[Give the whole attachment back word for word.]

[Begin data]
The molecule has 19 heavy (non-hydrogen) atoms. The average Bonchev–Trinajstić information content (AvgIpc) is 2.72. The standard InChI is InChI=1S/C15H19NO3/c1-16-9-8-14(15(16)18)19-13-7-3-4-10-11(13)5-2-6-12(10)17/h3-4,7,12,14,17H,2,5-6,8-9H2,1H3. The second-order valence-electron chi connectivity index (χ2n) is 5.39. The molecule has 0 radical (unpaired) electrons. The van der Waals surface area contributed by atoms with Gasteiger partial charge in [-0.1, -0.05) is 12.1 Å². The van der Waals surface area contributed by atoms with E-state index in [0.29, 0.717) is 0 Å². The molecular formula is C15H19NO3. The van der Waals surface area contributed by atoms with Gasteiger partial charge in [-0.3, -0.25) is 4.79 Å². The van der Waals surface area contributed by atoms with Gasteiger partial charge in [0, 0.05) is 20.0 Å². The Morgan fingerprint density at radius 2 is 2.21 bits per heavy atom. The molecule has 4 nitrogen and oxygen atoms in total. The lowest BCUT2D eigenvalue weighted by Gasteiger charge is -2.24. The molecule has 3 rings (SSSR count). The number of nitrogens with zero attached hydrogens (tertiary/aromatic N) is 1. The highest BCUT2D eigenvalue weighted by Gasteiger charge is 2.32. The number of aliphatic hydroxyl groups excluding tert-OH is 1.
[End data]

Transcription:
The molecule has 19 heavy (non-hydrogen) atoms. The average Bonchev–Trinajstić information content (AvgIpc) is 2.72. The standard InChI is InChI=1S/C15H19NO3/c1-16-9-8-14(15(16)18)19-13-7-3-4-10-11(13)5-2-6-12(10)17/h3-4,7,12,14,17H,2,5-6,8-9H2,1H3. The second-order valence-electron chi connectivity index (χ2n) is 5.39. The molecule has 0 radical (unpaired) electrons. The van der Waals surface area contributed by atoms with Gasteiger partial charge in [-0.1, -0.05) is 12.1 Å². The van der Waals surface area contributed by atoms with E-state index in [0.29, 0.717) is 0 Å². The molecular formula is C15H19NO3. The van der Waals surface area contributed by atoms with Gasteiger partial charge in [-0.3, -0.25) is 4.79 Å². The van der Waals surface area contributed by atoms with Gasteiger partial charge in [0, 0.05) is 20.0 Å². The Morgan fingerprint density at radius 2 is 2.21 bits per heavy atom. The molecule has 4 nitrogen and oxygen atoms in total. The lowest BCUT2D eigenvalue weighted by Gasteiger charge is -2.24. The molecule has 3 rings (SSSR count). The number of nitrogens with zero attached hydrogens (tertiary/aromatic N) is 1. The highest BCUT2D eigenvalue weighted by Gasteiger charge is 2.32. The number of aliphatic hydroxyl groups excluding tert-OH is 1.